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Taxonomy of Bilingualism: 3. School and Academic Levels of Bilingualism

Taxonomy of Bilingualism

Introduction

This article concludes the taxonomy of bilingualism, with the various phenomena of bilingualism classified by the author into five levels as in Chart 1 below. The focus of the first article was on the Individual Level, summarizing the items under that category in Chart 2 below. The second article continued similarly with the items under the Family Level and the Societal Level. This article summarizes basic issues at the School Level (Bilingual Education) and then introduces the Disciplinary Level, a fifth level where the four naturally occurring levels become a subject of academic and professional study.

Chart 1: Levels of Bilingualism
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Chart 2: Taxonomy of Bilingualism
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Bilingualism at the School Level (Bilingual Education)

Bilingualism at the school level refers mainly to bilingual education, which should not be confused with bilingual child-raising at the Family Level. Bilingual Education in turn has many types, listed under the School Level in Chart 2 above according to Baker (2006, pp. 213-225). The various types of bilingual education in the world reflect the role of different languages in each society and the purposes, decided at the government or local level, that languages serve in their educational system and society. An earlier series analyzed in more detail the purposes that languages serve in education (McCarty, 2012a) and the corresponding types of bilingual education that result (McCarty, 2012b). Then cases of bilingualism around the world were presented, with a method to use in university classes for students to analyze the type of bilingual education in any educational situation in the world (McCarty, 2012c). Without repeating the earlier series, this section goes over some of the basic issues of languages in contact at the school level.

Bilingual education generally means teaching in two languages to some extent. While most school systems eventually offer foreign or minority languages if not bilingual education, a key issue is always the medium of instruction, the language in which courses are taught. The medium of instruction often serves to maintain the power of the dominant language and its native speakers in a society. Victims of such power structures include both language minority students and majority children who study foreign languages in their own native language belatedly and ineffectively. By contrast, in some regions of the world, effective bilingual education programs partly flip the medium of instruction of regular content courses to a target language that needs more use to develop than the dominant language does. Since balanced input and interaction in two languages are the most effective way for learners to become bilingual, whether in school or elsewhere, the weaker language normally needs more support and active use.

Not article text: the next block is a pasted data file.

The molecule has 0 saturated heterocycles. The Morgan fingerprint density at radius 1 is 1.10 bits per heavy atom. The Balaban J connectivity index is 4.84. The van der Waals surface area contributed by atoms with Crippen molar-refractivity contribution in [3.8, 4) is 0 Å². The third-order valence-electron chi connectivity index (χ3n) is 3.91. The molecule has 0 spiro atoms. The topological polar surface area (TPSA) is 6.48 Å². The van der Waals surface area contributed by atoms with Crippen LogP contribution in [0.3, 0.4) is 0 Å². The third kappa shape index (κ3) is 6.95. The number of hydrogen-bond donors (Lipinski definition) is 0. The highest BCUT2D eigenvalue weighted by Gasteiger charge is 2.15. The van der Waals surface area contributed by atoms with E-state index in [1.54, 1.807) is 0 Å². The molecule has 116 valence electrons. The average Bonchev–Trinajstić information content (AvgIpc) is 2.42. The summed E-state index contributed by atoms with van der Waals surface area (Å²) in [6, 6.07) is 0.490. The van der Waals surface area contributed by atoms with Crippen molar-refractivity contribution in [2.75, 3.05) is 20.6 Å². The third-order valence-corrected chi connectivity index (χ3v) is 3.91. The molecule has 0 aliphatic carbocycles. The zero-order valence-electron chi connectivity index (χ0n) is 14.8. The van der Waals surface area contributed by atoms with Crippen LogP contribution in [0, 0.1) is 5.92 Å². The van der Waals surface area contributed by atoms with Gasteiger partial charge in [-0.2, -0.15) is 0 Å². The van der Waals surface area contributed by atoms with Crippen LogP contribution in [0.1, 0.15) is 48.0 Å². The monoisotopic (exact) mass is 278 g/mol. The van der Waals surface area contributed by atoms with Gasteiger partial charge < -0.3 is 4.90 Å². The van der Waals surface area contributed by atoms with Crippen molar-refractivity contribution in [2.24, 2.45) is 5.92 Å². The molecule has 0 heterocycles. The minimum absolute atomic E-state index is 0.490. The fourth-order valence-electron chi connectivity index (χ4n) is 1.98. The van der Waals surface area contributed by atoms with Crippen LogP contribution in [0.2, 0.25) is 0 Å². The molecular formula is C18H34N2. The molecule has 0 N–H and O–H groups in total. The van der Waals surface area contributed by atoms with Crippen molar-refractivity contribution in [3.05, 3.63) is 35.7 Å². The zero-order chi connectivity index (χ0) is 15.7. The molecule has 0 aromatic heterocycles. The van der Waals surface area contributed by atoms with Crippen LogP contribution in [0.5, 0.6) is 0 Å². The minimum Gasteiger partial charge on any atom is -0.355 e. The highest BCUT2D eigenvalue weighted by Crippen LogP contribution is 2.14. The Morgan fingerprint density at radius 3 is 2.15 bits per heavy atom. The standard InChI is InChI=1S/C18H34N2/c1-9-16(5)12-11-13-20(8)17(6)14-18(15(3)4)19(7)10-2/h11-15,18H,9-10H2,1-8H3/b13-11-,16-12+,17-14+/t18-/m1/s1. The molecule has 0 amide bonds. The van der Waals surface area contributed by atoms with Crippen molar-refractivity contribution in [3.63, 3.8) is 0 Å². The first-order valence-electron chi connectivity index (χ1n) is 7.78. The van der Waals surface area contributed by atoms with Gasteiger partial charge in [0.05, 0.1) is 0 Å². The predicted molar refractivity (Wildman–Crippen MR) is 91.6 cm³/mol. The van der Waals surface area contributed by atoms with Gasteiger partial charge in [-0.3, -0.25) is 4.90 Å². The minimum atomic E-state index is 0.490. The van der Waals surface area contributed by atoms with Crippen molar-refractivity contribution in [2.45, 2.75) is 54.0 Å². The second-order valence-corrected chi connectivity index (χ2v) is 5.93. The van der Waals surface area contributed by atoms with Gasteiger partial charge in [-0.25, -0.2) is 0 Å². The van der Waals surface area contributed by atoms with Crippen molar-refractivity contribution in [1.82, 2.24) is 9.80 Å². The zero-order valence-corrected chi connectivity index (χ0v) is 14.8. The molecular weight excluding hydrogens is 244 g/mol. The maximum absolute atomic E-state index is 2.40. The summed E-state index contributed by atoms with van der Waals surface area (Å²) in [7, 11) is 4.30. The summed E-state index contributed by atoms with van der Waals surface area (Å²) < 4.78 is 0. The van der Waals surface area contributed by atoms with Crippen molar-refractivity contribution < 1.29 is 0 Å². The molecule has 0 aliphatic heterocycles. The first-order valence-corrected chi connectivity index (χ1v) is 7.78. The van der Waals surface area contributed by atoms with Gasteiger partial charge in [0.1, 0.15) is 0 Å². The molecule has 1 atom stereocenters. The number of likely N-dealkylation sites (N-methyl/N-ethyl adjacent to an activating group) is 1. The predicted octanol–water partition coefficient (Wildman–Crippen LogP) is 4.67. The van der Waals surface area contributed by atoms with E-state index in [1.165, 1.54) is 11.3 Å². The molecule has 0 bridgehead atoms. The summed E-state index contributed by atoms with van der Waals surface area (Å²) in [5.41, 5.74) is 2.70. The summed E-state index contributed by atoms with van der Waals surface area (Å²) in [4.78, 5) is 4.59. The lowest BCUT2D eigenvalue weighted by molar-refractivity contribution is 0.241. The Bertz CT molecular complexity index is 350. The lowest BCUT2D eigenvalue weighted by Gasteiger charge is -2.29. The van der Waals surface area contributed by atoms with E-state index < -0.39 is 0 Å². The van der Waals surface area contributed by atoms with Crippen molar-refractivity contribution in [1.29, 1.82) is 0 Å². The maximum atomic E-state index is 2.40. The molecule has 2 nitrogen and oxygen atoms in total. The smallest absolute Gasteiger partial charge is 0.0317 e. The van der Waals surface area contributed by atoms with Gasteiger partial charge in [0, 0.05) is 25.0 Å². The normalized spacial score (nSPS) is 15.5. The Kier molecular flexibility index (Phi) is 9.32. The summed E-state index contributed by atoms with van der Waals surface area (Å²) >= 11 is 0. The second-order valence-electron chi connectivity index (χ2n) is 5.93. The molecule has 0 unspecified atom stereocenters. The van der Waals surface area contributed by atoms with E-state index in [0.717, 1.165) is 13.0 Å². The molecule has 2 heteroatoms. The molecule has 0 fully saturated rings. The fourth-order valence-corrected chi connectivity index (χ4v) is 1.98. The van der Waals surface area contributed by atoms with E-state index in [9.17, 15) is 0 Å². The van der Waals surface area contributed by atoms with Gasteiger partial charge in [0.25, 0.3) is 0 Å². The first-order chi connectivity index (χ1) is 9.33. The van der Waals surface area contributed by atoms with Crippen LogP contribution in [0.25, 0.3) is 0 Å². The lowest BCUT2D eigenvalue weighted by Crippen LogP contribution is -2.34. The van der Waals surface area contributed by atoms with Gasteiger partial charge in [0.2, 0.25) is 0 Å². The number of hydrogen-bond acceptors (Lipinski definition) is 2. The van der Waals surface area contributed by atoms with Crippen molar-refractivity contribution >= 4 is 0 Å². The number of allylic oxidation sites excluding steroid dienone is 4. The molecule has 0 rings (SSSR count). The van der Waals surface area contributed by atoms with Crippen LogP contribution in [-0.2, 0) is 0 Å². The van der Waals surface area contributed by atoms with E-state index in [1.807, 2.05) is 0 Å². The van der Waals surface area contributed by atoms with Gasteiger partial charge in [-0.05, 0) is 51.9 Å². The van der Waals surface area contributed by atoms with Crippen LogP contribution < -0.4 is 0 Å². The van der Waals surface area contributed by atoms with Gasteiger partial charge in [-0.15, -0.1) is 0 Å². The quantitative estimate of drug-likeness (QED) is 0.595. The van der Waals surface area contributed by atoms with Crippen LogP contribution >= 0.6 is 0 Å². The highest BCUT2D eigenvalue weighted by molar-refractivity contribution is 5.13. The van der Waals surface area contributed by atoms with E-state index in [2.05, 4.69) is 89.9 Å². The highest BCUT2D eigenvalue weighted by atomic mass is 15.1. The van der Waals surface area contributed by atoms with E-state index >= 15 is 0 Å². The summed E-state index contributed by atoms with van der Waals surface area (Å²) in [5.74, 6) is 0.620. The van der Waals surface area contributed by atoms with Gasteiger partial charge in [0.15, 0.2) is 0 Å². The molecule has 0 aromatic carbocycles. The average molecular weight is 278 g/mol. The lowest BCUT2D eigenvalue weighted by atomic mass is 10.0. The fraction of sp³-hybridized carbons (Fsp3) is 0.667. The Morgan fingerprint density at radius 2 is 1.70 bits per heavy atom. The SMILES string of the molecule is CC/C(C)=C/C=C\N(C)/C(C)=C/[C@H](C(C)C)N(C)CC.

The proof of effectiveness of a bilingual program lies in the extent to which the students become or continue to be bilingual as a direct result of the curriculum. Developing the dominant language of a society takes less schooling than developing a second language. Thus the extent to which the medium of instruction is the target or weaker language tends to determine bilingual learner outcomes more than any other factor. Weak forms can be accepted as types of bilingual education mainly in the sense that having one dominant and one weaker language is a type of bilingualism. If students are bilingual despite the curriculum, because of using a minority language at home, then the school system cannot claim to be implementing bilingual education. Nor would international schools be practicing bilingual education if they taught in only one language, strictly speaking. But such schools are not compulsory and may be part of a bilingual strategy to add English or another international language on top of the home language. In any case, classes in both languages to an extent at international schools would more likely result in a strong form of bilingual education for children.

Continuing with the items in Chart 2 above under the School Level, there are many types of second and foreign language instruction that could be considered weak forms or not bilingual education at all. English or other languages for special or academic purposes could be considered bilingual education if such classes were taught in the target language or formed a significant part of the curriculum. Similarly, the difference between bilingual education and content-based foreign language teaching, where regular subjects are taught in a target language, is usually that in the latter case students simply cannot take enough such courses to become bilingual. Whereas, one of the strong forms of bilingual education, immersion, is defined as 50% or more of the curriculum being taught in the students' second language (Genesee, cited by Bostwick, 2004). Content-based foreign language teaching in half of all classes or more would therefore cross over into immersion bilingual education. Like bilingualism at the individual level, in education it is also a matter of degree.